General Practice, Solo, and Small Firm Division
Matters of Faith
By jennifer j. rose
Who, how, and whether a lawyer worships does impact the practice of law. A lawyer can elect whether to opt for the label "Presbyterian" or "Mormon," and, save for occasional self-identifying markers like a yarmulke or an affection for plaid, it's fairly difficult to identify most lawyers by their religious preference. The element of choice may not play out in the lot of disabled and ethnic lawyers, but at least they stand out in a crowd.
Is it harder for lawyers of certain faiths to prosper in the profession? Lawyers who worship in the religious mainstream or who remain silent about their choice don't seem to suffer at all, at least among the general population. But those whose religious preference limits certain areas of practice are likely to find difficulties in hiring unless their practice is specialized and focused. One lawyer, who asked to remain anonymous, felt that his Christian fundamentalist evangelical beliefs worked against him when a hiring firm asked, "Do you think that your religious activity will impair your ability to serve clients without being judgmental?" He insisted that his religion colored just about every aspect of his practice in one way or another.
There was time, not so very long ago, that certain law firms were known as "Protestant," "Catholic" or "Jewish" firms, and implicit was the assumption that those who were not of the tribe need not apply. Back in those days there also existed firms that didn't hire women or African-Americans. But all of that has changed since Time magazine ran that cover story "Is God Dead?" back in 1965. Clients and their lawyers today practice more varieties of religious beliefs than ever before. It's not unusual to find entire law firms comprised of Muslims, atheists, and possibly even adherents of the Church of the Blind Chihuahua.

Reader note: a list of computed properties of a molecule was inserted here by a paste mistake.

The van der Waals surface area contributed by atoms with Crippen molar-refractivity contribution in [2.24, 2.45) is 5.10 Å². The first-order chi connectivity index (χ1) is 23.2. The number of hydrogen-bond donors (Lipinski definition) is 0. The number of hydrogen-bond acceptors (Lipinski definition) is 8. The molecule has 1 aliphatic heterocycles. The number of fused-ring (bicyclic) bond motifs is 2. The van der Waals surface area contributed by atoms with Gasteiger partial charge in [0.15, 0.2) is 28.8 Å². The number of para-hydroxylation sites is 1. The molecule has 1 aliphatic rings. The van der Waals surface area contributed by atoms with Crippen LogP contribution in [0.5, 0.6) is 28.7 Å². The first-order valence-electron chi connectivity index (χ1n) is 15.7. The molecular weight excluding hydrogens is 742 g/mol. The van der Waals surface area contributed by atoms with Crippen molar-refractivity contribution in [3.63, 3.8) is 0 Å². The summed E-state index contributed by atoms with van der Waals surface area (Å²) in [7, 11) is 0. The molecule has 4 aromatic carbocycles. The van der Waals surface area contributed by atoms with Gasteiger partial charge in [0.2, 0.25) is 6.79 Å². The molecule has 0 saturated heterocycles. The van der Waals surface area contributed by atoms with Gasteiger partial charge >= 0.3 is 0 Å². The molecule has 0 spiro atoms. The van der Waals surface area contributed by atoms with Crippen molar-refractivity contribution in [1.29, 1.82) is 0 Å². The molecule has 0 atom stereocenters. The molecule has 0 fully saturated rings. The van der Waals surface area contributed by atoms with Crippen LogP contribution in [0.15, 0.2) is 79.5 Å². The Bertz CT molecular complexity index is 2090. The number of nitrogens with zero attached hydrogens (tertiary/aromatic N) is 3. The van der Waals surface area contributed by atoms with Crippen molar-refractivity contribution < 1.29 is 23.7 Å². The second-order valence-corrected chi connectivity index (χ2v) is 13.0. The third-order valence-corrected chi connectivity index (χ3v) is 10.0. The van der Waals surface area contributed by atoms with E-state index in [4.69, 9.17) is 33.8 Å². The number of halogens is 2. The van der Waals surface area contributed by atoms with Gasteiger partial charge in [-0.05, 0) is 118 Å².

Some lawyers use their religious preference to actively attract their co-religionists, assuming active roles in their place of worship. Ron Jones, a Belleview, Florida, solo practitioner and a Catholic who advertises in Catholic publications, notices a significant increase in potential clients calling in response to his advertisements. Art Mouton, a small firm lawyer in Lafayette, Louisiana, is an admitted "red brick believer" (dating from the term he supplied to the Army for his religious affiliation.) He professed a twinge of jealousy upon hearing Protestant lawyers' church attendance and participation yielded referrals. Deirdre Ganopole, an Anchorage, Alaska, solo, felt that her lack of organized religious involvement eliminated one networking sphere.
Does religious preference attract or deter clients and practice development? Los Angeles lawyer Lisa A. Runquist thinks it may, but she takes some active steps to neutralize the issue. When she makes a referral to another lawyer, and the client asks the lawyer's religious preference, Runquist tells the client that she doesn't know, stressing the lawyer's expertise instead. She stresses that the client needs a good attorney, and if that attorney is also a [desired religious affiliation], that's great, but being a [desired religious affiliation] is not any indication that the person is a good attorney. Those principles have cost Runquist a few clients along the way, but she's not going to back down.
Lawyers whose religious beliefs mirror the population they serve, as well as those who cautiously separate their distinctive beliefs from the practice of law, tend to fare better than those whose religious faith makes them as popular as an avowed Satanist at a Promise Keepers' rally.
jennifer j. rose is a lawyer-writer living in Mexico. She reads her e-mail at email@example.com.